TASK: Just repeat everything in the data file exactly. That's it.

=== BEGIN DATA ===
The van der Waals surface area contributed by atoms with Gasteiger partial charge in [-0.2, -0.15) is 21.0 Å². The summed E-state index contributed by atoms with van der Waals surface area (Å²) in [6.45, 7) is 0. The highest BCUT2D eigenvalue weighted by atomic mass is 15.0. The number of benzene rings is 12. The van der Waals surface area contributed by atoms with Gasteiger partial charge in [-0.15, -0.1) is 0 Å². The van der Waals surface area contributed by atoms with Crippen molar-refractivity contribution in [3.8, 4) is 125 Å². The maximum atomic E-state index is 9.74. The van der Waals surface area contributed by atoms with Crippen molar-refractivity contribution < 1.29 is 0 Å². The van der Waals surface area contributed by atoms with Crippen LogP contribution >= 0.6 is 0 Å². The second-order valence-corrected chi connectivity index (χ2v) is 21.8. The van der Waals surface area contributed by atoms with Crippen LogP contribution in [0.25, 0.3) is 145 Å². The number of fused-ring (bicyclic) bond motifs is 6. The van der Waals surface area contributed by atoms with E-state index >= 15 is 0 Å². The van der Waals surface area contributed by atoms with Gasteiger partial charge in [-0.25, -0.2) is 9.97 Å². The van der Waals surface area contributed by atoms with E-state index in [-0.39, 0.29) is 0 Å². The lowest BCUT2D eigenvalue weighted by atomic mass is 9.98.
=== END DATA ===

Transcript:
The van der Waals surface area contributed by atoms with Gasteiger partial charge in [-0.2, -0.15) is 21.0 Å². The summed E-state index contributed by atoms with van der Waals surface area (Å²) in [6.45, 7) is 0. The highest BCUT2D eigenvalue weighted by atomic mass is 15.0. The number of benzene rings is 12. The van der Waals surface area contributed by atoms with Gasteiger partial charge in [-0.15, -0.1) is 0 Å². The van der Waals surface area contributed by atoms with Crippen molar-refractivity contribution in [3.8, 4) is 125 Å². The maximum atomic E-state index is 9.74. The van der Waals surface area contributed by atoms with Crippen molar-refractivity contribution < 1.29 is 0 Å². The van der Waals surface area contributed by atoms with Crippen LogP contribution >= 0.6 is 0 Å². The second-order valence-corrected chi connectivity index (χ2v) is 21.8. The van der Waals surface area contributed by atoms with Crippen LogP contribution in [0.25, 0.3) is 145 Å². The number of fused-ring (bicyclic) bond motifs is 6. The van der Waals surface area contributed by atoms with E-state index >= 15 is 0 Å². The van der Waals surface area contributed by atoms with Gasteiger partial charge in [-0.25, -0.2) is 9.97 Å². The van der Waals surface area contributed by atoms with E-state index in [-0.39, 0.29) is 0 Å². The lowest BCUT2D eigenvalue weighted by atomic mass is 9.98.